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mopowers 03-14-2011 02:08 PM

Furniture Refinishing Issue?
I recently bought a pre finished pine bedroom set (night stands, bed frame, dresser, etc.)

Here is a picture of the dresser:

I was thinking of putting another coat of satin polyurethane on the top surfaces of the dresser and night stands because the current finish seems really easy to scratch with your finger nail. Do I need to be concerned with compatibility with the current finish and a new coat or two of satin poly? Or can I just scuff the top surfaces and brush on a couple coats?

I'm not sure what the current finish is. Is there an easy way to tell?

jsheridan 03-14-2011 02:22 PM

The place you bought it from should be able to answer that question, if not they can find out. That's the best way if possible, and save you a lot guess work and effort.

mopowers 03-16-2011 09:13 AM

Thanks for the input. I found out the manufacturer and have sent them an email. For some reason their phones are not working...

jsheridan 03-16-2011 09:35 AM

That's good Mo. I say why do all the work involved when a phone call might give the answer. Work smarter, not harder.

bobtheblindguy 03-16-2011 10:12 AM

Another solution is to have a sheet of glass cut to the size of the top surface and lay that on top for protection. I did that for 2 bedroom dressers and it protected them for 20 years.

StevenH 03-16-2011 10:50 AM

Factories commonly use lacquer but it can be also other finishes previoulsy done by someone else.

Begin by applying with a small cotton ball with alcohol. If the finish is shellac (or “spirit varnish”) in short order the alcohol will begin to dissolve the finish and it will becomes noticeably soft and a bit sticky to the touch. If nothing happens, move to step two.

Apply with a small cotton ball with lacquer thinner to another area. If this causes the finish to soften then it may be lacquer. The next question is; how old is the piece? If it is over ten to fifteen year old (and has not been refinished recently) it is most certainly lacquer. However, if the piece was made (or refinished) within the last fifteen years it may also be a water-borne finish—lacquer thinner will also soften water-borne finishes. To test for water-borne proceed to step three.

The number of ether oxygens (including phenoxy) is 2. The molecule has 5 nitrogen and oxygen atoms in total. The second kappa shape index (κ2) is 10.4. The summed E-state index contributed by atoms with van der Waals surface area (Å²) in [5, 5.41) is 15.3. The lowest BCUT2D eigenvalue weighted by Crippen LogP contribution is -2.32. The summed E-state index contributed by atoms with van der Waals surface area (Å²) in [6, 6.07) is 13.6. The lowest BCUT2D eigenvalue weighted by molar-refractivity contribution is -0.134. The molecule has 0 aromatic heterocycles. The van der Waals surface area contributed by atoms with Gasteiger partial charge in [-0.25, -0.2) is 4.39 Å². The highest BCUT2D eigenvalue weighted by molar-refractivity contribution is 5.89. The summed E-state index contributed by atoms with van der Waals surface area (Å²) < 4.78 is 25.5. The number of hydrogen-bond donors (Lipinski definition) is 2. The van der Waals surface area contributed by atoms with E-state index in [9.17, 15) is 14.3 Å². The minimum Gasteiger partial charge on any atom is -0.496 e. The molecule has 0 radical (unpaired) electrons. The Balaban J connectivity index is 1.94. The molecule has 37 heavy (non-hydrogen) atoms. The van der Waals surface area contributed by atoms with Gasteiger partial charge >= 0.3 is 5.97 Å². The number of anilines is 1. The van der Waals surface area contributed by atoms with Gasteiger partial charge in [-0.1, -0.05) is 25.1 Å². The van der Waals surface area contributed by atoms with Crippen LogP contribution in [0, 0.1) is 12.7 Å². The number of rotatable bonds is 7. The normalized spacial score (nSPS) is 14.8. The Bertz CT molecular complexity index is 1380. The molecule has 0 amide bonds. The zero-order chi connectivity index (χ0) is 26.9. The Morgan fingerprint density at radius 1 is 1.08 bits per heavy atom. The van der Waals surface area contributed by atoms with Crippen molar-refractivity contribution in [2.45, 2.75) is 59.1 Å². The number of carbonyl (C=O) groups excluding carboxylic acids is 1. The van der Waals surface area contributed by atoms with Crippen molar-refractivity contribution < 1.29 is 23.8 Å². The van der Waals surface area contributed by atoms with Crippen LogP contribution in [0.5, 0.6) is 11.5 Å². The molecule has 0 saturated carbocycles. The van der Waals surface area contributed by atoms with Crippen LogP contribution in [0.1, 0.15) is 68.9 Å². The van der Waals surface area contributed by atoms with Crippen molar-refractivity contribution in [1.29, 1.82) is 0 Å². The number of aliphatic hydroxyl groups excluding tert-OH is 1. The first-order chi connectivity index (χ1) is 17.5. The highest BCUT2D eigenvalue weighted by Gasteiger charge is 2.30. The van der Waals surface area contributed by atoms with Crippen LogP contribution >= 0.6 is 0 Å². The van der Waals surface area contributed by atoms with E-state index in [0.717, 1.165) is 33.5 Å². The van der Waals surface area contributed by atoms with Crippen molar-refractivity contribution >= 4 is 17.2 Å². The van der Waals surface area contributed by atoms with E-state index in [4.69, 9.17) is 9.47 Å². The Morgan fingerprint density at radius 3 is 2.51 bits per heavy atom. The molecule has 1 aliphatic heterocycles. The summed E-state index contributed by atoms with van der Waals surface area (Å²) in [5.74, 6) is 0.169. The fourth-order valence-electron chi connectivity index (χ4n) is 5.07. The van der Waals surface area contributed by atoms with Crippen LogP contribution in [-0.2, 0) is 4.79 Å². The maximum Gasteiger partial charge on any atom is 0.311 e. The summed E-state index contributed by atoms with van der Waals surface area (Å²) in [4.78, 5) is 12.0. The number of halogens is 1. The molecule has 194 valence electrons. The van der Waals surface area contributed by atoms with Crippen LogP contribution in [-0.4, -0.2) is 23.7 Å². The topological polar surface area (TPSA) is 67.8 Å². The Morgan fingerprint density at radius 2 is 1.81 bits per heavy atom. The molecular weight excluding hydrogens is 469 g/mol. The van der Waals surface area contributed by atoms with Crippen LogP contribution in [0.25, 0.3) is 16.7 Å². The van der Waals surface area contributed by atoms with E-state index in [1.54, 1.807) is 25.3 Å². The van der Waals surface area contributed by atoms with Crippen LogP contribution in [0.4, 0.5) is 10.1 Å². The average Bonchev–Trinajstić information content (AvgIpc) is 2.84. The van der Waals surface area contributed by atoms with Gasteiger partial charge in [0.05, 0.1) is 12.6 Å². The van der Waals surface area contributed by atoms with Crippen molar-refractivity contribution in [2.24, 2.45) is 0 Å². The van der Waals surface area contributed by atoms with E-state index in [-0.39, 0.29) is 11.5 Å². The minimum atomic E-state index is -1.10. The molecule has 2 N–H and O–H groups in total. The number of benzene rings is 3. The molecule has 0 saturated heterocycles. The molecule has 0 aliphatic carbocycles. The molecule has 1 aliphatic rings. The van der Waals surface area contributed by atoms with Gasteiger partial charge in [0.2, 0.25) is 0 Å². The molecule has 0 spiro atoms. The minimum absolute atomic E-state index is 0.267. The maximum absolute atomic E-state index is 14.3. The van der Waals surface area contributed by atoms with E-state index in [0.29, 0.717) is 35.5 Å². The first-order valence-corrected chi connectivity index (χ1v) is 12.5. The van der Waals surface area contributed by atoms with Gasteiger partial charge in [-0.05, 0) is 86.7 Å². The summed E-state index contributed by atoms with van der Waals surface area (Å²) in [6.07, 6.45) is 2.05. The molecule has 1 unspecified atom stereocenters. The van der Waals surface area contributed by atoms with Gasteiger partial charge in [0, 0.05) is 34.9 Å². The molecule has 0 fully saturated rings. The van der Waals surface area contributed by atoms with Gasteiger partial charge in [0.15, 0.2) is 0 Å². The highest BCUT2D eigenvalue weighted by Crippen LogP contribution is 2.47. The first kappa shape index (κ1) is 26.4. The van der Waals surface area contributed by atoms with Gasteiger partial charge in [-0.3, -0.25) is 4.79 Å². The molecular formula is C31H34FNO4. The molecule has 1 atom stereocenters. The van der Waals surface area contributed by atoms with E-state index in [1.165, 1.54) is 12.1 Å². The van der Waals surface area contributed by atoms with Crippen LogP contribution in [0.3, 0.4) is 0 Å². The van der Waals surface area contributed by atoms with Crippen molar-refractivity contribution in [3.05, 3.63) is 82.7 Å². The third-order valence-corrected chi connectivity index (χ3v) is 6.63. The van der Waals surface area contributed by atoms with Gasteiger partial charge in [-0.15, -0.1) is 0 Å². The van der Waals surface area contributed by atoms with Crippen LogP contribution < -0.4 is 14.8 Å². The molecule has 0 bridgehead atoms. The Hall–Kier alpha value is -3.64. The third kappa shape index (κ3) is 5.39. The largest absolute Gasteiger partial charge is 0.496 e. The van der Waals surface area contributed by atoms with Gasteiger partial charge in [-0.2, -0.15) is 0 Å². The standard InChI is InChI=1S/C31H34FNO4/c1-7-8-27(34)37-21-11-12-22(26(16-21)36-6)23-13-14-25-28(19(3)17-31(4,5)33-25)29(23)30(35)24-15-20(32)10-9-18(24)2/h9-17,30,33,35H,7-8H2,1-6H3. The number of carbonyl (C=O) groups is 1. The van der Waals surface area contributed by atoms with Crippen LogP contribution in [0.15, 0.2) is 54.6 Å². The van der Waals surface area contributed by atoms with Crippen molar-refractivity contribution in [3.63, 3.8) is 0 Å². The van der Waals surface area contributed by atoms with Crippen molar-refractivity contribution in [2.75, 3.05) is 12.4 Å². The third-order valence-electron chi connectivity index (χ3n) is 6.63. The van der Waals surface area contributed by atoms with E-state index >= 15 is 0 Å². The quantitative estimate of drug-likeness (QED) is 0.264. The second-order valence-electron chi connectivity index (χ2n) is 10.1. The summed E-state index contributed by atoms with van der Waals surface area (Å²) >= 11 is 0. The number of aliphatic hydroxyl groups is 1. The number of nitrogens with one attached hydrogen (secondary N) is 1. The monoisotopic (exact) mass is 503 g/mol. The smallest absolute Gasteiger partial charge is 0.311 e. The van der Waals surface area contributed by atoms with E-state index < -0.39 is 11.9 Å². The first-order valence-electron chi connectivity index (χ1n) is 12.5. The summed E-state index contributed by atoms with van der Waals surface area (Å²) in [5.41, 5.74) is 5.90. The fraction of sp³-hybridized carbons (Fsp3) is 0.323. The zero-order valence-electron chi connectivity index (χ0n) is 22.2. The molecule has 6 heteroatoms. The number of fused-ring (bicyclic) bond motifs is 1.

Finally, apply with cotton ball with xylene in another area. If the xylene softens the finish it is most definitely a water-borne finish.

mopowers 03-16-2011 10:51 AM

Thanks guys. I will think about the glass idea. I'm not sure about doing that on the night stands though.

I just received a response from the manufacturer. Here is what they said:

The stain we use is supplied by Sherwin Williams and is a lacquered stain. Unfortunately we do not have a color listing from them, but if you would take a small drawer into the store they could mix a stain to match."

Is there something I can use that is compatible with the lacquered stain to build up the finish so it won't scratch as easily? Thanks for the help fellas!

StevenH 03-16-2011 10:56 AM

Since its a lacquer stain, apply 1 coat of bulls-eye shellac seal coat, lightly sand with 320, then poly.

mopowers 03-16-2011 10:59 AM

So should I do the tests even though they said it was a lacquer?

StevenH 03-16-2011 01:13 PM


Originally Posted by mopowers (Post 610594)
So should I do the tests even though they said it was a lacquer?

We know now what they put on the furnitures, there is no need to.

mopowers 03-16-2011 01:48 PM

Thanks for the help!

A couple follow up questions though- Will the bullseye sealcoat change the color of the furniture? (Since I only plan on doing the top surfaces)

This is the stuff right?

Should I scuff the current finish with some sandpaper first so the sealer takes?

Would this route be better and more scratch resistant than just using a satin lacquer over the existing finish such as this?

Thanks for all the help!! I'm a gear head/hotrodder, not a painter! I really appreciate the help!

StevenH 03-16-2011 06:15 PM

The most wearing resistant are Oil based polyurethane and water based polyurethane.

Polyurethane is more scratch resistance than lacquer.

HOWEVER they are most hard to repair finishes. Water and Oil polyurethane.
If the scratch is too deep, you will need to strip it.

Lacquer on the other side is easier to repair. But not wearing resistant.

StevenH 03-16-2011 06:19 PM

Seal coat will dry clear, it will not affect the wood color.

housepaintingny 03-16-2011 06:22 PM

If the manufacture said they used Sherwin Williams Lacquer you should just go to Sherwin Williams and buy Sher-Wood CAB-Acrylic Lacquer, clear. An acrylic formula will be clearer than an oil base or shellac. It is not recommended to apply a polyurethane over a lacquer finish.

StevenH 03-16-2011 07:49 PM


Originally Posted by housepaintingny (Post 610909)
It is not recommended to apply a polyurethane over a lacquer finish.

Unless there's a seal coat between. But there is no point of doing, since there wont be a difference in durability.

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